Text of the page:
The long lake lengthened out its hoary line,
And in the sheltered coppice where I sate,
Around me from among the hazel leaves,
Now here, now there, stirred by the straggling wind,
Came intermittingly a breath-like sound,
A respiration short and quick, which oft,
Yea, might I say, again and yet again,
Mistaking for the panting of my dog,
The off and on companion of my walk,
I turned my head, to look if he were there.

A freshness also found I at this time
In human Life, the life I mean of those
Whose occupations really I loved;
The prospect often touched me with surprise,
Crowded and full, and changed, as seemed to me,
Even as a garden in the heat of spring
After an eight-days' absence. For (to omit
The things which were the same and yet appeared
So different) amid this solitude,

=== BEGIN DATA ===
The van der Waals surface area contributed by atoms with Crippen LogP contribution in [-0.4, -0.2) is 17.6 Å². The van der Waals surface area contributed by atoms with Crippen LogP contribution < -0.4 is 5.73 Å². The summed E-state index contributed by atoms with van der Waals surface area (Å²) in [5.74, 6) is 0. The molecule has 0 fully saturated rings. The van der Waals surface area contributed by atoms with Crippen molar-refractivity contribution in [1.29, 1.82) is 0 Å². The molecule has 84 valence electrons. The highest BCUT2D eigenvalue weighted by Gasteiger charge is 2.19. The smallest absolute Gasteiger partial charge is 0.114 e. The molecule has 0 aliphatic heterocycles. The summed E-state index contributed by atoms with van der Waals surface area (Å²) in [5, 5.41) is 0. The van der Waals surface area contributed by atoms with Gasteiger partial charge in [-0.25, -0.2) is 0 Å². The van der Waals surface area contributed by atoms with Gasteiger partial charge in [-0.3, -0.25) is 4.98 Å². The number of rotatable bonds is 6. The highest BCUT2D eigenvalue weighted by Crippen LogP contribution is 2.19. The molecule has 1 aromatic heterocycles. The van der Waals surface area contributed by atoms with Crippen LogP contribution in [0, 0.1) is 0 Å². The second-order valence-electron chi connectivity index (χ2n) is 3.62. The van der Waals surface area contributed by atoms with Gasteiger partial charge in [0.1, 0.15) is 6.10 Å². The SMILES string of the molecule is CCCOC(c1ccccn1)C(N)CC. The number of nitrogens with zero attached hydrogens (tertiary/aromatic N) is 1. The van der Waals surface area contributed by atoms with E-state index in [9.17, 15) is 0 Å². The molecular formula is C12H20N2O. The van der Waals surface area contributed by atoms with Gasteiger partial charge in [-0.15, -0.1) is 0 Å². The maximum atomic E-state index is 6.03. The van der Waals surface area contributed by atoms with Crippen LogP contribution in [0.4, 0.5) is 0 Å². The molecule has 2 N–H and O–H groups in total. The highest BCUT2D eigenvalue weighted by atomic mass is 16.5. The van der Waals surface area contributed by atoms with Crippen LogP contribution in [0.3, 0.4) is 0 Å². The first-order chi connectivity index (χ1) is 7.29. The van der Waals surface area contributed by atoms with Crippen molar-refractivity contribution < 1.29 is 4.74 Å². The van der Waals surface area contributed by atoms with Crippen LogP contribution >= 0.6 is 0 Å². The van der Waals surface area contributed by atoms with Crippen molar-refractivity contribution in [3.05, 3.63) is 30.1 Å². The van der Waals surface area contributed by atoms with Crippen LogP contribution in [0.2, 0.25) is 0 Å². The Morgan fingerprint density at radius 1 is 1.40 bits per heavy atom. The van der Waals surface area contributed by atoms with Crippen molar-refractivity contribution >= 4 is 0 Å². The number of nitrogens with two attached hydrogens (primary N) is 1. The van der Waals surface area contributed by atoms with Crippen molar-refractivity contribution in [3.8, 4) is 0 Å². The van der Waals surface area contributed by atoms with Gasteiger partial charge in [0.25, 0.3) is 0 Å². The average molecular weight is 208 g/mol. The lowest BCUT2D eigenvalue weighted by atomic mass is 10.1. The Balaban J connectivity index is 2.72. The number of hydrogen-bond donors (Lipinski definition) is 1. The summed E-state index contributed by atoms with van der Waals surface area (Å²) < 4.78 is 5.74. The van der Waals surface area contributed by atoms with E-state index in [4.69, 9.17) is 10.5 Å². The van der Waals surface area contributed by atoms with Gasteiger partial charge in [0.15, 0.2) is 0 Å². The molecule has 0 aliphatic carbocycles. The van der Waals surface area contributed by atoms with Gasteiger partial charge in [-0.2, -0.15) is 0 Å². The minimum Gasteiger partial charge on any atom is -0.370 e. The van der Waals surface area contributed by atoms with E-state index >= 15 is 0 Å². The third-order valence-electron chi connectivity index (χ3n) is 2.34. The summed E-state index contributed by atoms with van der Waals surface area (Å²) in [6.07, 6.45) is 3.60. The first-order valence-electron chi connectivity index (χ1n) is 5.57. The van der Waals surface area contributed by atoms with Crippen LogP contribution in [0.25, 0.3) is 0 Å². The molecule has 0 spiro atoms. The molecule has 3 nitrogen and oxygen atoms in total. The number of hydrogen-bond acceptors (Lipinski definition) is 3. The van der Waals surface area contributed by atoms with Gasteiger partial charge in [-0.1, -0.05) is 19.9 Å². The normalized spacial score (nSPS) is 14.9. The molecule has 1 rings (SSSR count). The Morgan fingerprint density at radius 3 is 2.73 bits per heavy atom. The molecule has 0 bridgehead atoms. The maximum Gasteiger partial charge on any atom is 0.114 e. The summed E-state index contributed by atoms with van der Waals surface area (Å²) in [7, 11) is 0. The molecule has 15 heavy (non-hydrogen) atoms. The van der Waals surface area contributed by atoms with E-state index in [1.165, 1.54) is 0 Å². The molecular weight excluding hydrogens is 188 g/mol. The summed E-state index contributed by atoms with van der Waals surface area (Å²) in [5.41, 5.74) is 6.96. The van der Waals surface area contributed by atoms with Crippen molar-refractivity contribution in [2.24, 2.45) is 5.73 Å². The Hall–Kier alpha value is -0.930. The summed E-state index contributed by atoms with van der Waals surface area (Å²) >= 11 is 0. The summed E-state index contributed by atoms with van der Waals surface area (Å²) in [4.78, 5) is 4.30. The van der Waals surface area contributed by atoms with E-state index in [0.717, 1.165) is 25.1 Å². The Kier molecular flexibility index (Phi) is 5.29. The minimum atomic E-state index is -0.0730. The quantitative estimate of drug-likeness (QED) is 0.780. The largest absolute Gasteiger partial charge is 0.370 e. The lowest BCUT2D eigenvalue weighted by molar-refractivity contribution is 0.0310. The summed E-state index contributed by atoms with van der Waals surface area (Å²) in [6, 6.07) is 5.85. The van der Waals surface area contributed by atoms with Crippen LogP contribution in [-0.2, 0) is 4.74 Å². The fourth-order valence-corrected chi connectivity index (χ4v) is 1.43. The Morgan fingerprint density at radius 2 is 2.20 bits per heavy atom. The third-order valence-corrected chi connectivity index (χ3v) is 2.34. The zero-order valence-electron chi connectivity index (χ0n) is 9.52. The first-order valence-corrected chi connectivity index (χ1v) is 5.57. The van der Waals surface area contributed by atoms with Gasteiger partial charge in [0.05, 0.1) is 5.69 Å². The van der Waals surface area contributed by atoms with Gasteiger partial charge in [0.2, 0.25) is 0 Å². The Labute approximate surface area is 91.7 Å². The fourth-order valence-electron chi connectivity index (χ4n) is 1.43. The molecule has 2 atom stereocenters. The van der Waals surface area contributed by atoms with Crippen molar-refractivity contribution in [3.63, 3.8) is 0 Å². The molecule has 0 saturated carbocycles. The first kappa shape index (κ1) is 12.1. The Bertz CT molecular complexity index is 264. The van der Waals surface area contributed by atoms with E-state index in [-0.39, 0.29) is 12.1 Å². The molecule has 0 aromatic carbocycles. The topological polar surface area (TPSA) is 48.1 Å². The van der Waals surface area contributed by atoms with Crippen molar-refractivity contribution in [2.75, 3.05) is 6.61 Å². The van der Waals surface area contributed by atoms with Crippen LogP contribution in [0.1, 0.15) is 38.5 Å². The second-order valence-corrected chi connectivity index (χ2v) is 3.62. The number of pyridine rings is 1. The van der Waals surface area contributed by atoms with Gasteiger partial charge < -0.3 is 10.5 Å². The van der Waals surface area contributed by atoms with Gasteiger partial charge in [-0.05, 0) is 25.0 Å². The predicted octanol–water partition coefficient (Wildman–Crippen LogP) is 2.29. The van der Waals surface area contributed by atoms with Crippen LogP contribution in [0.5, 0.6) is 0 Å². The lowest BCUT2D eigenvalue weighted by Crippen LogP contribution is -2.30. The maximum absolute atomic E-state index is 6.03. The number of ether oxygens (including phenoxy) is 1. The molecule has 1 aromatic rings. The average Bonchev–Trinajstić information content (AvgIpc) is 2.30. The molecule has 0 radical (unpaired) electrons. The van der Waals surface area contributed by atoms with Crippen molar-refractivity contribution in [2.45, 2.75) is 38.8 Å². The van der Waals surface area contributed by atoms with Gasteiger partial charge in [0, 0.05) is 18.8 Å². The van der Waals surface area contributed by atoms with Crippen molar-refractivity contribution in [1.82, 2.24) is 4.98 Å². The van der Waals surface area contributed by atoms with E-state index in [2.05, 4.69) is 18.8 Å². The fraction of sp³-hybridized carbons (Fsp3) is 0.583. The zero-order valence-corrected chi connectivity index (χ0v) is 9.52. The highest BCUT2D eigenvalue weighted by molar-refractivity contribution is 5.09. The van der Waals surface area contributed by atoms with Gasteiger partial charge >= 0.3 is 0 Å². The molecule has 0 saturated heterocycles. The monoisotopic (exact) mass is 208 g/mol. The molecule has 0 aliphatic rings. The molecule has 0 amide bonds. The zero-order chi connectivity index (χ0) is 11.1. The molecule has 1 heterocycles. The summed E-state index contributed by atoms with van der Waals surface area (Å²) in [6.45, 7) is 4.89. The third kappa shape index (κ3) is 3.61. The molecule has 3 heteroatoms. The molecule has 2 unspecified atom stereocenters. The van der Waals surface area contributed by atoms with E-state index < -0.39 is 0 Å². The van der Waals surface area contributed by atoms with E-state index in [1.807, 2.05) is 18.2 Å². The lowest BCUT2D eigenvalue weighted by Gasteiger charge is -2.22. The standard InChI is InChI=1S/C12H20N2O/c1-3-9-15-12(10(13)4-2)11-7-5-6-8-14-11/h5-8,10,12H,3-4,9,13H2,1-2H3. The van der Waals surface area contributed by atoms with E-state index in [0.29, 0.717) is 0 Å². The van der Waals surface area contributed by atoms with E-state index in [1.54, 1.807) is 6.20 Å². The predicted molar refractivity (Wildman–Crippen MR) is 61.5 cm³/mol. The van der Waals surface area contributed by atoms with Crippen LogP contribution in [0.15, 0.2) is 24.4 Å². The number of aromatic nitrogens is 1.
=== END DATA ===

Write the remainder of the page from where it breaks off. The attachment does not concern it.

The little Vale where was my chief abode,
'Twas not indifferent to a youthful mind
To note, perhaps, some sheltered seat in which
An old man had been used to sun himself,
Now empty; pale-faced babes whom I had left
In arms, known children of the neighbourhood,
Now rosy prattlers tottering up and down;
And growing girls whose beauty, filched away
With all its pleasant promises, was gone
To deck some slighted playmate's homely cheek.

Yes, I had something of another eye,
And often looking round was moved to smiles
Such as a delicate work of humour breeds;
I read, without design, the opinions, thoughts
Of those plain-living people, in a sense
Of love and knowledge; with another eye
I saw the quiet woodman in the woods,
The shepherd on the hills. With new delight,
This chiefly, did I view my grey-haired Dame;
Saw her go forth to church or other work
Of state, equipped in monumental trim;
Short velvet cloak (her bonnet of the like)
A mantle such as Spanish Cavaliers